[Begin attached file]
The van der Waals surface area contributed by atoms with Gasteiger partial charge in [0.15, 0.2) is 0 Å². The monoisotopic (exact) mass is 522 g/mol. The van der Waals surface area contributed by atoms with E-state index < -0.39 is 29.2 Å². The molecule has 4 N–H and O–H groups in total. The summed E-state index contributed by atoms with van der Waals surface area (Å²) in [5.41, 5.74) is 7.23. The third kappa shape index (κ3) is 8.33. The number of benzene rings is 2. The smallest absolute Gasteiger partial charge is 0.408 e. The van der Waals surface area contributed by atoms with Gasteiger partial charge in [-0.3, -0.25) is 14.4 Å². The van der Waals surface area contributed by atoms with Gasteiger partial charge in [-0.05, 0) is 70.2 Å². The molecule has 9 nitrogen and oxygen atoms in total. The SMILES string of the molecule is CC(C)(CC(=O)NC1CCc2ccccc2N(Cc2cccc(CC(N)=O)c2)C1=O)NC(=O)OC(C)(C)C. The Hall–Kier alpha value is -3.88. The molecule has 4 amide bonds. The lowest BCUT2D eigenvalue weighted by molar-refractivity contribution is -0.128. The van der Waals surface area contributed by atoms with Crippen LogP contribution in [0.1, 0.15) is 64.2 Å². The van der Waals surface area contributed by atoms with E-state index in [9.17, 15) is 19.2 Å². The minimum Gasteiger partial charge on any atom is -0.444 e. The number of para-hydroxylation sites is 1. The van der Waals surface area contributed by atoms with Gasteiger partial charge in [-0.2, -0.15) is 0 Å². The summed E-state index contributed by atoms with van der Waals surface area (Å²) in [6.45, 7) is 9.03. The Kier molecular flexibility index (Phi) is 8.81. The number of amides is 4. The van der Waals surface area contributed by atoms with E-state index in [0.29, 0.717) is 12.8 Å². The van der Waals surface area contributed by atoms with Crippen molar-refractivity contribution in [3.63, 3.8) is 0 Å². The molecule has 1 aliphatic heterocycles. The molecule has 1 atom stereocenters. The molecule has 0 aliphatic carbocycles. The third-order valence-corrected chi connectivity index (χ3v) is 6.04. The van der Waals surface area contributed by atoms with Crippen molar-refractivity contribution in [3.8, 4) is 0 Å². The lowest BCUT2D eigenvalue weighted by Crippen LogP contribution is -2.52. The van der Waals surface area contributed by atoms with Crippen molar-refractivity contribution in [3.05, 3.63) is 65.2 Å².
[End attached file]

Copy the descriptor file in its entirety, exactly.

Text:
The van der Waals surface area contributed by atoms with Gasteiger partial charge in [0.15, 0.2) is 0 Å². The monoisotopic (exact) mass is 522 g/mol. The van der Waals surface area contributed by atoms with E-state index < -0.39 is 29.2 Å². The molecule has 4 N–H and O–H groups in total. The summed E-state index contributed by atoms with van der Waals surface area (Å²) in [5.41, 5.74) is 7.23. The third kappa shape index (κ3) is 8.33. The number of benzene rings is 2. The smallest absolute Gasteiger partial charge is 0.408 e. The van der Waals surface area contributed by atoms with Gasteiger partial charge in [-0.3, -0.25) is 14.4 Å². The van der Waals surface area contributed by atoms with Gasteiger partial charge in [-0.05, 0) is 70.2 Å². The molecule has 9 nitrogen and oxygen atoms in total. The SMILES string of the molecule is CC(C)(CC(=O)NC1CCc2ccccc2N(Cc2cccc(CC(N)=O)c2)C1=O)NC(=O)OC(C)(C)C. The Hall–Kier alpha value is -3.88. The molecule has 4 amide bonds. The lowest BCUT2D eigenvalue weighted by molar-refractivity contribution is -0.128. The van der Waals surface area contributed by atoms with Crippen LogP contribution in [0.1, 0.15) is 64.2 Å². The van der Waals surface area contributed by atoms with E-state index in [9.17, 15) is 19.2 Å². The minimum Gasteiger partial charge on any atom is -0.444 e. The number of para-hydroxylation sites is 1. The van der Waals surface area contributed by atoms with Gasteiger partial charge in [-0.2, -0.15) is 0 Å². The summed E-state index contributed by atoms with van der Waals surface area (Å²) in [6.45, 7) is 9.03. The Kier molecular flexibility index (Phi) is 8.81. The number of amides is 4. The van der Waals surface area contributed by atoms with E-state index in [0.29, 0.717) is 12.8 Å². The van der Waals surface area contributed by atoms with Crippen molar-refractivity contribution in [3.63, 3.8) is 0 Å². The molecule has 1 aliphatic heterocycles. The molecule has 1 atom stereocenters. The molecule has 0 aliphatic carbocycles. The third-order valence-corrected chi connectivity index (χ3v) is 6.04. The van der Waals surface area contributed by atoms with Crippen molar-refractivity contribution in [3.8, 4) is 0 Å². The lowest BCUT2D eigenvalue weighted by Crippen LogP contribution is -2.52. The van der Waals surface area contributed by atoms with Crippen molar-refractivity contribution in [3.05, 3.63) is 65.2 Å².